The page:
Wednesday, July 25, 2018

Staphylococcus aureus

Staphylococci are Gram-positive bacteria, with diameters of 0.5 – 1.5 μm and characterised by individual cocci, which divide in more than one plane to form grape-like clusters. Gram staining is a staining technique used in microbiology to identify the cell wall structure of bacteria if a bacterium is gram-positive it has a cell wall higher in peptidoglycan and lower in lipid than gram-negative bacteria.

To date, there are 32 species and eight sub-species in the genus Staphylococcus, many of which preferentially colonize the human body, however Staphylococcus aureus and Staphylococcus epidermidis are the two most characterized and studied strains.

Staphylococcus aureus is found in the environment and is also found in normal human flora, located on the skin and mucous membranes (most often the nasal area) of most healthy individuals. Staphylococcus aureus is a major pathogen of increasing importance due to the rise in antibiotic resistance.

Staphylococcus aureus may colonize the human body as a part of the normal flora. Approximately 30 % of healthy people are inhabited by Staphylococcus aureus, mostly in the anterior nares. Staphylococcus aureus is also a leading cause of hospital-associated (HA) and community-associated (CA) bacterial infections in humans, associating with numerous mild skin and soft tissue infections, as well as life-threatening pneumonia, bacteraemia, osteomyelitis, endocarditis, sepsis and toxic shock syndrome.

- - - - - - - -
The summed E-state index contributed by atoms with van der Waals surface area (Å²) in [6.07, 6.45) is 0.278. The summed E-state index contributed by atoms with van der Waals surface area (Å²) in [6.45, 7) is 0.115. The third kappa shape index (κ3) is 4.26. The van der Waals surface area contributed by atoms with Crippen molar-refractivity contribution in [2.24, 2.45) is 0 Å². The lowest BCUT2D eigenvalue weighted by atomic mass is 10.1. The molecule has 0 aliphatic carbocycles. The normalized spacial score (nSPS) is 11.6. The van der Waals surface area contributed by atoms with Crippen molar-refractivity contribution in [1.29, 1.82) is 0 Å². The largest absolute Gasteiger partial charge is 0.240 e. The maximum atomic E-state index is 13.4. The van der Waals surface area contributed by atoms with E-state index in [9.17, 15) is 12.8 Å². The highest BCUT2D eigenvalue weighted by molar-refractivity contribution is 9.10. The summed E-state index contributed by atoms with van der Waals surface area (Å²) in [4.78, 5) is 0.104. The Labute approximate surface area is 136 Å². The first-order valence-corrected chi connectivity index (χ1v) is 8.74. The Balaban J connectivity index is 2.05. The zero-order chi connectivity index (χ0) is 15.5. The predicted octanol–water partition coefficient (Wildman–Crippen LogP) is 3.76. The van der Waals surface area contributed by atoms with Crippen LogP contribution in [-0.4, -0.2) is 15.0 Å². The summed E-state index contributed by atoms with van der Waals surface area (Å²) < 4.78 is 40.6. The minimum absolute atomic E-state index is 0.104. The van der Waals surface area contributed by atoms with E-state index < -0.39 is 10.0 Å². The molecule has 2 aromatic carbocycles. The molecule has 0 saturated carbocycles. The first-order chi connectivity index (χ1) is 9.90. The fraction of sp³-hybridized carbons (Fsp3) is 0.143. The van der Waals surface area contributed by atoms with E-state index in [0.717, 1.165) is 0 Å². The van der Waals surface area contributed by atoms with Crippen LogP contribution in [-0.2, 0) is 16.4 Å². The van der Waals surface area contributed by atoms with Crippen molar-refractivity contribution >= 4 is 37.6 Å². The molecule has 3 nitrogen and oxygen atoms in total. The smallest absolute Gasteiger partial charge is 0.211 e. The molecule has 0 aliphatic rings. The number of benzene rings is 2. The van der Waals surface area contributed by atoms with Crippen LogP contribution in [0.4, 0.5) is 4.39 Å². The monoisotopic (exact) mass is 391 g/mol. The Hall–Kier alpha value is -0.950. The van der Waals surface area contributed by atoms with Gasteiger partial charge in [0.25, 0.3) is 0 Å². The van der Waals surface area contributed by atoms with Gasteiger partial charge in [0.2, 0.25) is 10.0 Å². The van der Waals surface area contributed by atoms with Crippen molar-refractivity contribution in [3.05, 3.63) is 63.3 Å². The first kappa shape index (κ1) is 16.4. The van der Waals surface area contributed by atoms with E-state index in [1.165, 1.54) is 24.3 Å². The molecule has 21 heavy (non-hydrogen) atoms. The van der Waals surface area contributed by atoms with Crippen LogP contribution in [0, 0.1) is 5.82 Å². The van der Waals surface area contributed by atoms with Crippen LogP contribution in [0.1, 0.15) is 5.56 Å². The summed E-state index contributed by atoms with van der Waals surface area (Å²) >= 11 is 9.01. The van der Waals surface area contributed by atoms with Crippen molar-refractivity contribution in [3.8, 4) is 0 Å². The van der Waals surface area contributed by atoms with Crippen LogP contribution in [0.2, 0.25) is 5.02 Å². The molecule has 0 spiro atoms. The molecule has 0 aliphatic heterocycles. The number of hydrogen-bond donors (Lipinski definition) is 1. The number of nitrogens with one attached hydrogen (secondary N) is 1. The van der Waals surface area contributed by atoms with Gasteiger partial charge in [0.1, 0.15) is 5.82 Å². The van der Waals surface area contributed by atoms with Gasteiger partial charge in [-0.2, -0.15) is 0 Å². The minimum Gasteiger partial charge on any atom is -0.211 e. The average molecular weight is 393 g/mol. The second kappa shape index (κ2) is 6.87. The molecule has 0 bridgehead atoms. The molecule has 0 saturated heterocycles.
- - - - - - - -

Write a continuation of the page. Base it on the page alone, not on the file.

The first-line of natural defense against Staphylococcus aureus is the native immune system and the next line of defense against Staphylococcus aureus infection is the use of antibiotics, but as with all antibiotics misuse or overuse of these agents has in part lead to resistant strains of Staphylococcus aureus.
Staphylococcus aureus
Related Posts Plugin for WordPress, Blogger...

The Most Popular Posts

  • Vitamin E is good for heart - Vitamin E is a fat-soluble nutrient found in many foods. In the body, it acts as an antioxidant, helping to protect cells from the damage caused by free ra...
  • History of Maillard reaction - Louis Camille Maillard was a chemist and physician, who was born in Pont-à Mousson, France, in 1878, and died in Paris in 1936. He began his studies in Nan...